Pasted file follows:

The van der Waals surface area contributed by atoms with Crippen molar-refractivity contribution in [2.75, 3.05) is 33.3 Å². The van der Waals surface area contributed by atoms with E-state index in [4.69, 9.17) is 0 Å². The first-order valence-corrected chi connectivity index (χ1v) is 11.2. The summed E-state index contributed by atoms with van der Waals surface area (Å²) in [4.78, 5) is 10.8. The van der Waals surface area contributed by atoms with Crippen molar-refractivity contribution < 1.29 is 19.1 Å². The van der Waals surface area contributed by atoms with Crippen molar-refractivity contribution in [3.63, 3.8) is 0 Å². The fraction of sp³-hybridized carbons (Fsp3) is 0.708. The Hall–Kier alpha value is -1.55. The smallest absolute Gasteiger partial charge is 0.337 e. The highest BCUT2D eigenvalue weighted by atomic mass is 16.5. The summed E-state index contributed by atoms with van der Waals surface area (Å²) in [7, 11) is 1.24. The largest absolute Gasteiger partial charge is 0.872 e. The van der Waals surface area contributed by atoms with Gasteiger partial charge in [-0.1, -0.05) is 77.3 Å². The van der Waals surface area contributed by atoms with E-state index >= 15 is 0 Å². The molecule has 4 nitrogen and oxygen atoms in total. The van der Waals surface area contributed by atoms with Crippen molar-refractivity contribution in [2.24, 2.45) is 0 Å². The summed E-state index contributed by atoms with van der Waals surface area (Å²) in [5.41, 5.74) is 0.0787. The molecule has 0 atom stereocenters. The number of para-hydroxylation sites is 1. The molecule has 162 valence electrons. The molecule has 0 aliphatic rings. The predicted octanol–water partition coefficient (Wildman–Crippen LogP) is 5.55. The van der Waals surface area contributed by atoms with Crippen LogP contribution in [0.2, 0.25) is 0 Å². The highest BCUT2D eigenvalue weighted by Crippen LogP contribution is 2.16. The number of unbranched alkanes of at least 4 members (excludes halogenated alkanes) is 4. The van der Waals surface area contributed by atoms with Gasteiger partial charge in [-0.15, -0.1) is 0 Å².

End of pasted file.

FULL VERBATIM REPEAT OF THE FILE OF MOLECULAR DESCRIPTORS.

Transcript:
The van der Waals surface area contributed by atoms with Crippen molar-refractivity contribution in [2.75, 3.05) is 33.3 Å². The van der Waals surface area contributed by atoms with E-state index in [4.69, 9.17) is 0 Å². The first-order valence-corrected chi connectivity index (χ1v) is 11.2. The summed E-state index contributed by atoms with van der Waals surface area (Å²) in [4.78, 5) is 10.8. The van der Waals surface area contributed by atoms with Crippen molar-refractivity contribution < 1.29 is 19.1 Å². The van der Waals surface area contributed by atoms with Crippen molar-refractivity contribution in [3.63, 3.8) is 0 Å². The fraction of sp³-hybridized carbons (Fsp3) is 0.708. The Hall–Kier alpha value is -1.55. The smallest absolute Gasteiger partial charge is 0.337 e. The highest BCUT2D eigenvalue weighted by atomic mass is 16.5. The summed E-state index contributed by atoms with van der Waals surface area (Å²) in [7, 11) is 1.24. The largest absolute Gasteiger partial charge is 0.872 e. The van der Waals surface area contributed by atoms with Gasteiger partial charge in [-0.1, -0.05) is 77.3 Å². The van der Waals surface area contributed by atoms with E-state index >= 15 is 0 Å². The molecule has 4 nitrogen and oxygen atoms in total. The van der Waals surface area contributed by atoms with Crippen molar-refractivity contribution in [2.24, 2.45) is 0 Å². The summed E-state index contributed by atoms with van der Waals surface area (Å²) in [5.41, 5.74) is 0.0787. The molecule has 0 atom stereocenters. The number of para-hydroxylation sites is 1. The molecule has 162 valence electrons. The molecule has 0 aliphatic rings. The predicted octanol–water partition coefficient (Wildman–Crippen LogP) is 5.55. The van der Waals surface area contributed by atoms with Crippen LogP contribution in [0.2, 0.25) is 0 Å². The highest BCUT2D eigenvalue weighted by Crippen LogP contribution is 2.16. The number of unbranched alkanes of at least 4 members (excludes halogenated alkanes) is 4. The van der Waals surface area contributed by atoms with Gasteiger partial charge in [-0.15, -0.1) is 0 Å².